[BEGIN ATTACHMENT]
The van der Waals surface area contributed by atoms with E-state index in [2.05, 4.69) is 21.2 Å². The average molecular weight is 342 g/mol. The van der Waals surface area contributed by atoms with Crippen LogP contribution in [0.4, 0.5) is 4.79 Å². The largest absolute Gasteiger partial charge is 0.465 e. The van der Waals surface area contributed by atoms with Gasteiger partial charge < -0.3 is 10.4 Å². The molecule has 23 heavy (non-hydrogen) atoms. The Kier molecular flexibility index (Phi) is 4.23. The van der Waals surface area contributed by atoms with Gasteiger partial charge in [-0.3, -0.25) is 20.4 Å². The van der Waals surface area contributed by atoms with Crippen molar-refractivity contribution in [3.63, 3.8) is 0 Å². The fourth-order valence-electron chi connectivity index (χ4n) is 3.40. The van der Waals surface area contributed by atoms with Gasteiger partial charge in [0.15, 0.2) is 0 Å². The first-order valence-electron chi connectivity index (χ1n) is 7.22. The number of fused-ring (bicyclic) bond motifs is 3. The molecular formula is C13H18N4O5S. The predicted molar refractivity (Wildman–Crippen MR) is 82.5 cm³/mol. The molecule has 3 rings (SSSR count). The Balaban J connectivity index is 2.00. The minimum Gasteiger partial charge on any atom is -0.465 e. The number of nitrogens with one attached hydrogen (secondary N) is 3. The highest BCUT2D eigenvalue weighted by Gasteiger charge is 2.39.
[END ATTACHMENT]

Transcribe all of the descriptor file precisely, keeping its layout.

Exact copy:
The van der Waals surface area contributed by atoms with E-state index in [2.05, 4.69) is 21.2 Å². The average molecular weight is 342 g/mol. The van der Waals surface area contributed by atoms with Crippen LogP contribution in [0.4, 0.5) is 4.79 Å². The largest absolute Gasteiger partial charge is 0.465 e. The van der Waals surface area contributed by atoms with Gasteiger partial charge < -0.3 is 10.4 Å². The molecule has 23 heavy (non-hydrogen) atoms. The Kier molecular flexibility index (Phi) is 4.23. The van der Waals surface area contributed by atoms with Gasteiger partial charge in [-0.3, -0.25) is 20.4 Å². The van der Waals surface area contributed by atoms with Crippen molar-refractivity contribution in [3.63, 3.8) is 0 Å². The fourth-order valence-electron chi connectivity index (χ4n) is 3.40. The van der Waals surface area contributed by atoms with Gasteiger partial charge in [0.15, 0.2) is 0 Å². The first-order valence-electron chi connectivity index (χ1n) is 7.22. The number of fused-ring (bicyclic) bond motifs is 3. The molecular formula is C13H18N4O5S. The predicted molar refractivity (Wildman–Crippen MR) is 82.5 cm³/mol. The molecule has 3 rings (SSSR count). The Balaban J connectivity index is 2.00. The minimum Gasteiger partial charge on any atom is -0.465 e. The number of nitrogens with one attached hydrogen (secondary N) is 3. The highest BCUT2D eigenvalue weighted by Gasteiger charge is 2.39.